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8.550547 - MOZART: String Quartets, K. 499, 'Hoffmeister' and K. 590, 'Prussian No. 3'
Wolfgang Amadeus Mozart (1756 - 1791)
String Quartets Vol. 8
Wolfgang Amadeus Mozart was born in Salzburg in 1756, the son of a court musician who, in the year of his youngest child's birth, published an influential book on violin-playing. Leopold Mozart rose to occupy the position of Vice-Kapellmeister to the Archbishop of Salzburg, but sacrificed his own creative career to that of his son, in whom he detected early signs of precocious genius. With the indulgence of his patron, he was able to undertake extended concert tours of Europe in which his son and his eider daughter Nannerl were able to astonish audiences. The boy played both the keyboard and the violin and could improvise and soon write down his own compositions.
Childhood that had brought Mozart signal success was followed by a less satisfactory period of adolescence largely in Salzburg, under the patronage of a new and less sympathetic Archbishop. Like his father, Mozart found opportunities far too limited at home, while chances of travel were now restricted. In 1777, when leave of absence was not granted, he gave up employment in Salzburg to seek a future elsewhere, but neither Mannheim nor Paris, both musical centres of some importance, had anything for him. By early 1779 he was again in Salzburg, now as court organist. His Mannheim connections, however, brought a commission for an opera in Munich in 1781, and after its successful staging he was summoned by his patron to Vienna. There Mozart's dissatisfaction with his position resulted in a quarrel with the Archbishop and dismissal from his service.
The last ten years of Mozart's life were spent in Vienna in precarious independence of both patron and immediate paternal advice, a situation aggravated by an imprudent marriage. Initial success in the opera-house and as a performer was followed, as the decade went on, by increasing financial difficulties. By the time of his death in December 1791, however, his fortunes seemed about to change for the better, with the success of the German opera The Magic Flute, and the possibility of increased patronage.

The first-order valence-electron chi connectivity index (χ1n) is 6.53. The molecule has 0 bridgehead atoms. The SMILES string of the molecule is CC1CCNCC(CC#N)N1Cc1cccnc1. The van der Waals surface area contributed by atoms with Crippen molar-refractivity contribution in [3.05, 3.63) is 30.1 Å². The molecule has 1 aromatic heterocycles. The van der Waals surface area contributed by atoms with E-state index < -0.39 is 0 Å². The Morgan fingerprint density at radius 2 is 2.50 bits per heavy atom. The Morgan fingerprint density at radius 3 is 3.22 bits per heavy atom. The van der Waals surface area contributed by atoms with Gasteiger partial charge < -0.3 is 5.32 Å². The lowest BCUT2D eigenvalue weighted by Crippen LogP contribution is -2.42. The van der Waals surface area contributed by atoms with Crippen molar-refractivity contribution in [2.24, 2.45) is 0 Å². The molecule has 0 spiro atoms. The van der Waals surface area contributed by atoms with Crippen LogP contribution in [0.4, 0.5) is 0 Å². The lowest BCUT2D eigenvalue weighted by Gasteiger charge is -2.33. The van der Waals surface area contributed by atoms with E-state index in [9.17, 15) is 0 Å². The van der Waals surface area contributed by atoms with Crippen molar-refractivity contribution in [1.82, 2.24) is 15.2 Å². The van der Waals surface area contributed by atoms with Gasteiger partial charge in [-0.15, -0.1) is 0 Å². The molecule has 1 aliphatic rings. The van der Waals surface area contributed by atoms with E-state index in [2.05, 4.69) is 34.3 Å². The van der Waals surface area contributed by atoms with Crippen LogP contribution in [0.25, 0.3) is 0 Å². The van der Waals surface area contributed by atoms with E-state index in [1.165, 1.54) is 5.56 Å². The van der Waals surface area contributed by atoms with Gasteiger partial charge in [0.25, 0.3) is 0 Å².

The string quartet developed as a form in the second half of the eighteenth century, coming to assume the greatest importance for composers. Stendhal's account of the matter, in his Lettres sur J. Haydn, is well known. He recalls the description given by a woman of intelligence who found the quartet similar to the conversation of four friends, the first violin, a middle-aged man and a good speaker, leading the discourse, supported by his friend, the second violin, who would seek to allow the first to shine: the viola would be a knowledgeable man of sound opinions, occasionally adding his own laconic but truthful comments, while the cello was a woman who had nothing very important to say, and yet always sought to take part in the conversation, adding an element of gracefulness and sometimes allowing the others time to draw breath. It is true that with the later quartets of Haydn, and those of Mozart in which he rivalled the example of the older man, there is an equilibrium between the four instruments, each with its essential contribution to a form that epitomizes the music of the period, a microcosm into which the essence of music is subsumed.